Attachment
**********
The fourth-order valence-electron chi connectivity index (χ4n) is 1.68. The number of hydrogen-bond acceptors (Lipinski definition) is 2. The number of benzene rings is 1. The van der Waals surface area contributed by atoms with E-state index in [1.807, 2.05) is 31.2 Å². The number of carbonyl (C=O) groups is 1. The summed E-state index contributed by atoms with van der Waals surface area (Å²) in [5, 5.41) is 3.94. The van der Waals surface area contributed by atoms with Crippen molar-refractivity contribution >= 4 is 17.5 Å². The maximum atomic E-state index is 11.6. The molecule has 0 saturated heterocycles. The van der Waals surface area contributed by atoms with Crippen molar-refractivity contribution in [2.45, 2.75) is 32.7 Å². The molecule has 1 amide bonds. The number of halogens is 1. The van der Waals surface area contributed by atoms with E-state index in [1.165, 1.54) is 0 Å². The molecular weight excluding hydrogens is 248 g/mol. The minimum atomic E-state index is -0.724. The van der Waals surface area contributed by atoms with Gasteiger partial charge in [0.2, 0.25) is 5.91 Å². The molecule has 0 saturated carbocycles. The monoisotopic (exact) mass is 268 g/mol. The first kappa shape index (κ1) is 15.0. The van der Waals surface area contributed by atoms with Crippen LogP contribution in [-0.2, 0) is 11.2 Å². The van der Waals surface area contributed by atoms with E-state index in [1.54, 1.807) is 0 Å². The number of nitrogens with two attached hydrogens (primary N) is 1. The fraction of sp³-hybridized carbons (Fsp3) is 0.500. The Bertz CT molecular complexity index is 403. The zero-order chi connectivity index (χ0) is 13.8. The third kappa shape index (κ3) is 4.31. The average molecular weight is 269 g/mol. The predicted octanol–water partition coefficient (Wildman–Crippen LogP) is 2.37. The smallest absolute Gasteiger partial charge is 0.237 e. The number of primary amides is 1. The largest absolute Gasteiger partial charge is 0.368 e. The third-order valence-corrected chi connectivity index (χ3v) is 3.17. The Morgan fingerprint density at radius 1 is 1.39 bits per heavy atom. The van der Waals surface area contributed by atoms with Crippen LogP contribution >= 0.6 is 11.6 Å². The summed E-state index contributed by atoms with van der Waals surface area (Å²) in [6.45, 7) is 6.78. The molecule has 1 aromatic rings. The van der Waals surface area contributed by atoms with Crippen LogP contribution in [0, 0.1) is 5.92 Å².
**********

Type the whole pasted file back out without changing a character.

The fourth-order valence-electron chi connectivity index (χ4n) is 1.68. The number of hydrogen-bond acceptors (Lipinski definition) is 2. The number of benzene rings is 1. The van der Waals surface area contributed by atoms with E-state index in [1.807, 2.05) is 31.2 Å². The number of carbonyl (C=O) groups is 1. The summed E-state index contributed by atoms with van der Waals surface area (Å²) in [5, 5.41) is 3.94. The van der Waals surface area contributed by atoms with Crippen molar-refractivity contribution >= 4 is 17.5 Å². The maximum atomic E-state index is 11.6. The molecule has 0 saturated heterocycles. The van der Waals surface area contributed by atoms with Crippen molar-refractivity contribution in [2.45, 2.75) is 32.7 Å². The molecule has 1 amide bonds. The number of halogens is 1. The van der Waals surface area contributed by atoms with E-state index in [1.165, 1.54) is 0 Å². The molecular weight excluding hydrogens is 248 g/mol. The minimum atomic E-state index is -0.724. The van der Waals surface area contributed by atoms with Gasteiger partial charge in [0.2, 0.25) is 5.91 Å². The molecule has 0 saturated carbocycles. The monoisotopic (exact) mass is 268 g/mol. The first kappa shape index (κ1) is 15.0. The van der Waals surface area contributed by atoms with Crippen LogP contribution in [-0.2, 0) is 11.2 Å². The van der Waals surface area contributed by atoms with E-state index in [1.54, 1.807) is 0 Å². The number of nitrogens with two attached hydrogens (primary N) is 1. The fraction of sp³-hybridized carbons (Fsp3) is 0.500. The Bertz CT molecular complexity index is 403. The zero-order chi connectivity index (χ0) is 13.8. The third kappa shape index (κ3) is 4.31. The average molecular weight is 269 g/mol. The predicted octanol–water partition coefficient (Wildman–Crippen LogP) is 2.37. The smallest absolute Gasteiger partial charge is 0.237 e. The number of primary amides is 1. The largest absolute Gasteiger partial charge is 0.368 e. The third-order valence-corrected chi connectivity index (χ3v) is 3.17. The Morgan fingerprint density at radius 1 is 1.39 bits per heavy atom. The van der Waals surface area contributed by atoms with Crippen LogP contribution >= 0.6 is 11.6 Å². The summed E-state index contributed by atoms with van der Waals surface area (Å²) in [6.45, 7) is 6.78. The molecule has 1 aromatic rings. The van der Waals surface area contributed by atoms with Crippen LogP contribution in [0, 0.1) is 5.92 Å².